Sierra Leone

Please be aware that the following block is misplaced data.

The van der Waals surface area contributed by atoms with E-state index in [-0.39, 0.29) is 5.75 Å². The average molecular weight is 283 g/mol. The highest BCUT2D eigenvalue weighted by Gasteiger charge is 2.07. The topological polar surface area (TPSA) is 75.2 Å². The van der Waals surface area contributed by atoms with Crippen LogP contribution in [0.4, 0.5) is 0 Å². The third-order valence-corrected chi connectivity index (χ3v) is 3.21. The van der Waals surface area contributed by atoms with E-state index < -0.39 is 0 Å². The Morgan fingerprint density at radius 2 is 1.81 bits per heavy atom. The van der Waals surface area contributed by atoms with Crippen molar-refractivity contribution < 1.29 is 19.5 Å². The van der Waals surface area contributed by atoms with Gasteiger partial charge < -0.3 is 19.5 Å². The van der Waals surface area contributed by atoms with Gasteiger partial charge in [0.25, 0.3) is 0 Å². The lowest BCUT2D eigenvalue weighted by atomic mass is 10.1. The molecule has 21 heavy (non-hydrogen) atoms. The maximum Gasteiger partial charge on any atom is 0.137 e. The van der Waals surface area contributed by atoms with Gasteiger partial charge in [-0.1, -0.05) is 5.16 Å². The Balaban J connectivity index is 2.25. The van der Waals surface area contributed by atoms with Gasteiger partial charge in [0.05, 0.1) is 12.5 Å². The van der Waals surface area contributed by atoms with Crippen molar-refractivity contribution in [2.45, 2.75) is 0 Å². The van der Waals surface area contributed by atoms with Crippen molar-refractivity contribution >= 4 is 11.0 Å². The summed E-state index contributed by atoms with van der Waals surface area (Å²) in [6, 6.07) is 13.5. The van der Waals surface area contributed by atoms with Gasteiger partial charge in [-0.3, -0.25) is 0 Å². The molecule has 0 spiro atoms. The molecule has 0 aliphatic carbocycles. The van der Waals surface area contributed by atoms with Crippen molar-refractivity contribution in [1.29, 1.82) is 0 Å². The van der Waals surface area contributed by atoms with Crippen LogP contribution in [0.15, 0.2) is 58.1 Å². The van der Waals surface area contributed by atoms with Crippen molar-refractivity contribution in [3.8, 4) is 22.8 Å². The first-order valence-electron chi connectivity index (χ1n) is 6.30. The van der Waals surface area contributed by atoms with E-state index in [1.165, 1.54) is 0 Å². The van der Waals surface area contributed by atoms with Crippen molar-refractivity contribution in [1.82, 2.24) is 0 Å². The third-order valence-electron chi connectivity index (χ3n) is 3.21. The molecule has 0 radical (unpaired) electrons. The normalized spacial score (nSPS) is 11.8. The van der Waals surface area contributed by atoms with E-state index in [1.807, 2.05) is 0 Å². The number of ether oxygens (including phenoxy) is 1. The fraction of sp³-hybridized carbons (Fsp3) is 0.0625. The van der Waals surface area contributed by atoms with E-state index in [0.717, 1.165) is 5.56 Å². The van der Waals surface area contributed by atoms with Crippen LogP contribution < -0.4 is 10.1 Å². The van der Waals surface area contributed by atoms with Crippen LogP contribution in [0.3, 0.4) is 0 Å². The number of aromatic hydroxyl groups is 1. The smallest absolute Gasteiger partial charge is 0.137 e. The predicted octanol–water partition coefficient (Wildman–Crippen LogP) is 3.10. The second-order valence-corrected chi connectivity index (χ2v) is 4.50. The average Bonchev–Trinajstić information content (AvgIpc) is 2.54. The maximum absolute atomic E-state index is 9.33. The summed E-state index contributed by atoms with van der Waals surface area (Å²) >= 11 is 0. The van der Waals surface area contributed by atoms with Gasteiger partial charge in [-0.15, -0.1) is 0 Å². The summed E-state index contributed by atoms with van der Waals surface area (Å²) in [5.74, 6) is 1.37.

Montreal Gazette 3 May 2003 Horror haunts genocide expert LISA FITTERMAN William Schabas is a member of Sierra Leone's Truth and Reconciliation Commission, whose task is to produce an impartial historical record of the 1990s civil war in the West African nation. William Schabas checked over the contents of his suitcase. Dark suit for his daughter's wedding today in Toronto? Check. NutriBars, flashlight, cans of tuna and packets of dried fruit for Sierra Leone? Check. His is a life of extremes, one that bounces this weekend between the nuptials at one of Toronto's more tony churches and a mosquito net into which he'll crawl while camping in the remote bush of the war-devastated West African country. Schabas, who until 1999 headed the law faculty at the Université du Québec à Montréal and is now director of the Centre for Human Rights at National University of Ireland's Galway campus, is one of seven members of Sierra Leone's Truth and Reconciliation Commission. Struck last spring to produce an impartial historical record of the brutal 1990s civil war and to try to provide some kind of succour to victims, it began formal witness hearings a few weeks ago. These are some of the mental images that haunt Schabas: an 18-year-old peasant girl who had her leg chopped off when she was 8 and depends on her unemployed brother to feed her; the three men who'd had their ears chopped off and fingers mutilated - all just because. It is inexorable. The stories keep piling one on top of the other, people missing limbs, ears and eyes, people whose lives have been destroyed as surely as have their body parts. "Where does this come from, this chopping off of limbs?" Schabas wondered aloud. "Basically, everybody, everybody has been touched by the war, as surely as people during the ice storm in Montreal. "Everybody has a story." It's not the first time Schabas, an expert in the field of war crimes and genocide, has confronted horror. He has been involved in human rights missions to Rwanda, Burundi, Cambodia, South Africa and El Salvador. Mary Robinson, the United Nations Commissioner for Human Rights, nominated him to the commission in Sierra Leone. But it never gets any easier. He says it's hard to see a population scrabbling like mad to survive in a country that lacks ideology and leadership. It's hard to realize a corrupt elite still runs the country, and that there's no Nelson Mandela to give the people purpose and courage. "I need to think that what we are doing can effect change, that we can promote peace and reconciliation in a country that has been devastated by war," he said. "That's what I believe. I have to believe it." The commission is to produce a report by October. lfitterman@thegazette.canwest.com